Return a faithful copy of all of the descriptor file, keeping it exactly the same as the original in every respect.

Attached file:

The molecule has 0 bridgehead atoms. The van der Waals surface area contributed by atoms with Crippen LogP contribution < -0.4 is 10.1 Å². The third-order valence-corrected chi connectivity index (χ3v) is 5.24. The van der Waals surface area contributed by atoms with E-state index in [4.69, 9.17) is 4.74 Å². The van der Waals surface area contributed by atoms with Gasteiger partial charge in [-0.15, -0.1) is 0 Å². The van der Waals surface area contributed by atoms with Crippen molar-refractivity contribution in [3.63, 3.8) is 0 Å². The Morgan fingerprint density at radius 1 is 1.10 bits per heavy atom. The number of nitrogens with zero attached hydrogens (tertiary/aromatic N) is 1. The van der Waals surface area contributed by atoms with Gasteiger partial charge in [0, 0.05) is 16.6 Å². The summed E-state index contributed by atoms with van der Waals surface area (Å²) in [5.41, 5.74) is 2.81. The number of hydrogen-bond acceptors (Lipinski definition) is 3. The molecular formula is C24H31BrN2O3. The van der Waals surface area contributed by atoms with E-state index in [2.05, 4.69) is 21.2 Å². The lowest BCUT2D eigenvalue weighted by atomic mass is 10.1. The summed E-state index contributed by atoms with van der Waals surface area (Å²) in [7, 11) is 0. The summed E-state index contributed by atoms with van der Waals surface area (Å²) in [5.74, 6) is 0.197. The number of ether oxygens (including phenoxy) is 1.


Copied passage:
The molecule has 0 bridgehead atoms. The van der Waals surface area contributed by atoms with Crippen LogP contribution < -0.4 is 10.1 Å². The third-order valence-corrected chi connectivity index (χ3v) is 5.24. The van der Waals surface area contributed by atoms with E-state index in [4.69, 9.17) is 4.74 Å². The van der Waals surface area contributed by atoms with Gasteiger partial charge in [-0.15, -0.1) is 0 Å². The van der Waals surface area contributed by atoms with Crippen molar-refractivity contribution in [3.63, 3.8) is 0 Å². The Morgan fingerprint density at radius 1 is 1.10 bits per heavy atom. The number of nitrogens with zero attached hydrogens (tertiary/aromatic N) is 1. The van der Waals surface area contributed by atoms with Gasteiger partial charge in [0, 0.05) is 16.6 Å². The summed E-state index contributed by atoms with van der Waals surface area (Å²) in [5.41, 5.74) is 2.81. The number of hydrogen-bond acceptors (Lipinski definition) is 3. The molecular formula is C24H31BrN2O3. The van der Waals surface area contributed by atoms with E-state index in [2.05, 4.69) is 21.2 Å². The lowest BCUT2D eigenvalue weighted by atomic mass is 10.1. The summed E-state index contributed by atoms with van der Waals surface area (Å²) in [7, 11) is 0. The summed E-state index contributed by atoms with van der Waals surface area (Å²) in [5.74, 6) is 0.197. The number of ether oxygens (including phenoxy) is 1.